How an Airman's timely intervention saved lives after a car crash

  • Published
  • By Senior Airman Dakota Raub
  • Space Launch Delta 45

It was thought to be an average Tuesday morning to the everyday commuter when suddenly, things took a turn.

State Road 404, the Pineda Causeway, is a highway stretching from U.S. 1 to State Road A1A. It is a route many people take on their daily commute to work.

At any given time, this causeway can be congested with numerous drivers trying to make their way to their destination. With more drivers there can be a higher risk of accidents.

On the morning of May 9, 2023, U.S. Air Force Staff Sgt. Layman Franklin, 709th Cyberspace Squadron support center noncommissioned officer in charge, was on his way to work when he was involved in a three-car collision on the Pineda Causeway.

“When I heard tires screech and a crash sound behind me, I pulled off to the shoulder,” said Franklin. “I saw a Chevrolet Tahoe strike a Hyundai Santa Fe, which then struck me.”

Despite his car being hit, Franklin jumped out to go check on the Santa Fe’s driver. He used the Massive bleeding, Airway, Respiration, Circulation, Hypothermia (MARCH) protocol from Tactical Combat Casualty Care (TCCC) to triage the victims.

“The driver of the Santa Fe was unconscious, so I put her car in park and ran through MARCH,” said Franklin. “She had no massive bleeding, and I could see she was breathing, which satisfied airway and respiration.”

He then went over to the Tahoe which Franklin noticed to be in worse shape. After forcing the door open to check the driver, he noticed there was also no massive bleeding, and since the driver could talk, airway and respiration were good to go.

“When looking at the passenger of the Tahoe, I would see the windshield was broken from her head hitting it,” said Franklin. “Because she was a minor and the airbag didn't deploy, it was apparent she would be the highest priority.”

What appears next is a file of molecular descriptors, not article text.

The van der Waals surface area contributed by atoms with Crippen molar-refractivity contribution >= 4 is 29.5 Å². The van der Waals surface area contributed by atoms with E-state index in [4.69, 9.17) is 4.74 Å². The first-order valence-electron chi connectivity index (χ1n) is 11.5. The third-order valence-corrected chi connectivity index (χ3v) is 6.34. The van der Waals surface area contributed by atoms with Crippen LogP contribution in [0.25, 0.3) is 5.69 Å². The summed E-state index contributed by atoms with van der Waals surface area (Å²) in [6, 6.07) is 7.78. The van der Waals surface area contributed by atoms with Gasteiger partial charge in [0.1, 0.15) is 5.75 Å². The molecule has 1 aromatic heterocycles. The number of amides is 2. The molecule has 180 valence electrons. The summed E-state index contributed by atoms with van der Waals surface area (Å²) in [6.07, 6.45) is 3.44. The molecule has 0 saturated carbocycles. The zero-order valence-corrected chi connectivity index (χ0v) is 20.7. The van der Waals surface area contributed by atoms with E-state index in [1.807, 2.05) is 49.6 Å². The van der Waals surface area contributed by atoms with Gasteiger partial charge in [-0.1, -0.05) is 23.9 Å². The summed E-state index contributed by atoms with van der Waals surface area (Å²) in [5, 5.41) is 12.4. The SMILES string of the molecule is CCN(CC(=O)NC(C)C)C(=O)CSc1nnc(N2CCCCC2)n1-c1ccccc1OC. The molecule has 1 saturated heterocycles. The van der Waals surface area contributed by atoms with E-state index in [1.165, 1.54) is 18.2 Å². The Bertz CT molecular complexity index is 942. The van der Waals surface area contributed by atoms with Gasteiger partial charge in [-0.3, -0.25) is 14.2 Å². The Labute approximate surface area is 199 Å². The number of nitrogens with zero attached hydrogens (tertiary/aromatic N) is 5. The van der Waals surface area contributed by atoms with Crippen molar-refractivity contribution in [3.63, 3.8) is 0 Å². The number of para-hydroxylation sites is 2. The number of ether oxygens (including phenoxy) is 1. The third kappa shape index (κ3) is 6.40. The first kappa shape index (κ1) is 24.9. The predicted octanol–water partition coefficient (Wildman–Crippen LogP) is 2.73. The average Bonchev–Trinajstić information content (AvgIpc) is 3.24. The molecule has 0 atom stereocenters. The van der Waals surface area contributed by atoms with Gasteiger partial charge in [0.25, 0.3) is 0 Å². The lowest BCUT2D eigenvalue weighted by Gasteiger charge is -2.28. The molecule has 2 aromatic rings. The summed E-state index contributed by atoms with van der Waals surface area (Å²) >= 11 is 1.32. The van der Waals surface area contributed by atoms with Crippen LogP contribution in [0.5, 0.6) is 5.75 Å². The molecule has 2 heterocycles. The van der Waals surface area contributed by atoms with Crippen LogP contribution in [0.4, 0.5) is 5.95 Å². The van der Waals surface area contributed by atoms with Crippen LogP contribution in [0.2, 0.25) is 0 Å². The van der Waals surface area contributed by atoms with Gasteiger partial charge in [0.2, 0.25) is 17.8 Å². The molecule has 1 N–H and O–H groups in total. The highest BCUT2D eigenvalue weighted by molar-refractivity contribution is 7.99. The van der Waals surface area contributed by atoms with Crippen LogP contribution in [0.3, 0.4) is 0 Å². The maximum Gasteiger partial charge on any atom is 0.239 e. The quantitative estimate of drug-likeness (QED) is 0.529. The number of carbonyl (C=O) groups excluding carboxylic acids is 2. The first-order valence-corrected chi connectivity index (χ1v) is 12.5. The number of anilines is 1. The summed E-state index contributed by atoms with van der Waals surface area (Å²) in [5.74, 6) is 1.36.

She was unresponsive and seizing from a traumatic brain injury from the blunt force impact to the windshield.

A fire truck arrived on scene and Franklin directed them to the minor and relayed her injuries, which in turn, prompted them to call a helicopter to transport her to the hospital.

While Franklin did not have to use first aid on the victims, he was able to save time and triage priorities for firefighters.

“By Franklin prying open vehicle doors, he saved critical time by retrieving and loading a passenger onto a Life Flight helicopter,” said (Ret.) U.S. Air Force Lt. Col. Aaron Lake, former 709th Cyberspace Squadron commander. “He undoubtedly contributed to saving the two drivers and a young passenger’s life.”

Franklin's extraordinary foresight and immediate response to the multi-car collision led to him being awarded the Air and Space Achievement Medal.

Franklin continues to teach TCCC to service members ensuring they are properly trained for any incident, while on or off duty.

“I have since become an instructor for the civilian equivalent, Stop the Bleed classes, to try and put more people into our community that have basic trauma training,” said Franklin. “The more people that have the knowledge, the better.”